Chasing Ghosts

My neighbor recently lost her mother. A life well-lived, a sweet and spiritual lady passed without pain, surrounded by love. Eighty six years old, doted on by her family especially her daughters. I don’t have any daughters, but I was once part of a dynamic trio. My maternal grandmother, my mother and myself–we shared our hearts and skipped around the globe together. We even got so close to Bernadette Peters once–we could see her eyelashes from our theater seats. But that story is for another day.

I told my neighbor our middle son is back down in the valley on his grief journey. He misses my mom. Her old dog recently died. And that was it–he began to wallow. When your child is heaving with emotion, barely able to catch his breath from all the tears and snot bubbles–it takes your breath away. This creature you once carried now carries so much sadness in his tender, beautiful heart. I cannot make his hurt disappear. And no one can feel another’s despair, no one can understand anyone else’s grief. It is tricky, complex and lunges at you–can startle you like a shadow on hallow’s eve or a pesky spider your puppy starts chasing.

Truth is I’ve been running around literally and metaphorically all summer straight into this crisp autumn air. And some days I cannot catch my breath. I forget birthdays, send belated cards and don’t remember why I went to the basement. I lost a credit card, I barely remembered to sign up my oldest for baseball tryouts in time. None of this is me. I am the boss at birthdays and deadlines, ask my friends–they used to get cards before their birth date arrived. My shadow doesn’t match my shape–I am marred by memories, spiraling in the garden because she cannot see the hydrangeas today. She wasn’t lucky enough to watch him be this awesome catcher and friend to all. It breaks me apart. So I run. Not away but toward my mother. And I give myself a lot of grace. One day I’ll get back to it, I will send you a thank you note again.

Now my neighbor knows I am not talking to myself in the flower beds and I do not believe that cardinal is going to sing back or laugh at my pun. She understands and can relate now–I am telling the heavenly bodies I miss what’s going on down here. Simple? Silly? It helps me every day. Keeps my loved ones close by–sort of in my pocket or on a magic string of twinkle lights. So I tell my boy this too. I tell him I talk to grandma every day and it makes me feel just a little bit better and that is something.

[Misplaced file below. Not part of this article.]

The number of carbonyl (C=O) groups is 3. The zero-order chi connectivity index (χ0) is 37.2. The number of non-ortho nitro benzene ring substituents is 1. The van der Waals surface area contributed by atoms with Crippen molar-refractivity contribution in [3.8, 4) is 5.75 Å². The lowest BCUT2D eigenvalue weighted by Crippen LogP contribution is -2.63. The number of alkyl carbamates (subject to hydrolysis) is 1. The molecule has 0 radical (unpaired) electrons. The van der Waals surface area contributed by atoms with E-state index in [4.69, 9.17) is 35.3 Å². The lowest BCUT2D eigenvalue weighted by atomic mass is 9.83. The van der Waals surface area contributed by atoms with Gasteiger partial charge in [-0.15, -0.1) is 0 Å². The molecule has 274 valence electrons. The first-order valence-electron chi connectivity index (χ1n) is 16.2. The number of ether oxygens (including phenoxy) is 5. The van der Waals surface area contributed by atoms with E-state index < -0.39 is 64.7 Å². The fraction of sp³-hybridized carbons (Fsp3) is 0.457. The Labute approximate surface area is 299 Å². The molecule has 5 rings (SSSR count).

His heaving sobs subside, his breathing steadies and he melts into my sweatshirt. I tell him when I run and see the birds and flowers I know that is his grandmother and my grandmother reminding me to live. They sure knew how.

Our boys aren’t ready to see the videos of my mom’s many a fine stage performances. They won’t watch our wedding video because grandma walks down the aisle too and she sings a gorgeous song (she and I selected together). I am ready but I can wait. I will wait–because what I have learned the most through grieving is just as God stitched us all together intricately and individually–none of us process loss in the same way or at the same time. And that is just alright. My oldest and youngest don’t mention my mom very much. I know they miss her and perhaps are keeping their grief close, inward. And that too is just fine.

My heavy-hearted boy is going to walk with me today. I told him after school we should take the puppy and tell his grandma about the show stopping season beginning in our neighborhood. The treetops are turning, I already decorated for harvest. My mom used to do that–she had such a knack for making a house feel like a home.

I already bought pumpkins. A friend brought me extra ghords and of course I have the mums out. I promise to light a candle, maybe even simmer a cinnamon stick stovetop like you used to do. And yes the mantles are adorned with decor, most of which I bought with you. Remember how silly Tim thought we were? Spending all that money on something you only put up through Thanksgiving. Phooey. Now he looks forward to all my frivolous “thankful” garland and “hello pumpkin” signs–he says it makes our house feel inviting and well more like home. Just like you used to do mom. I’m trying.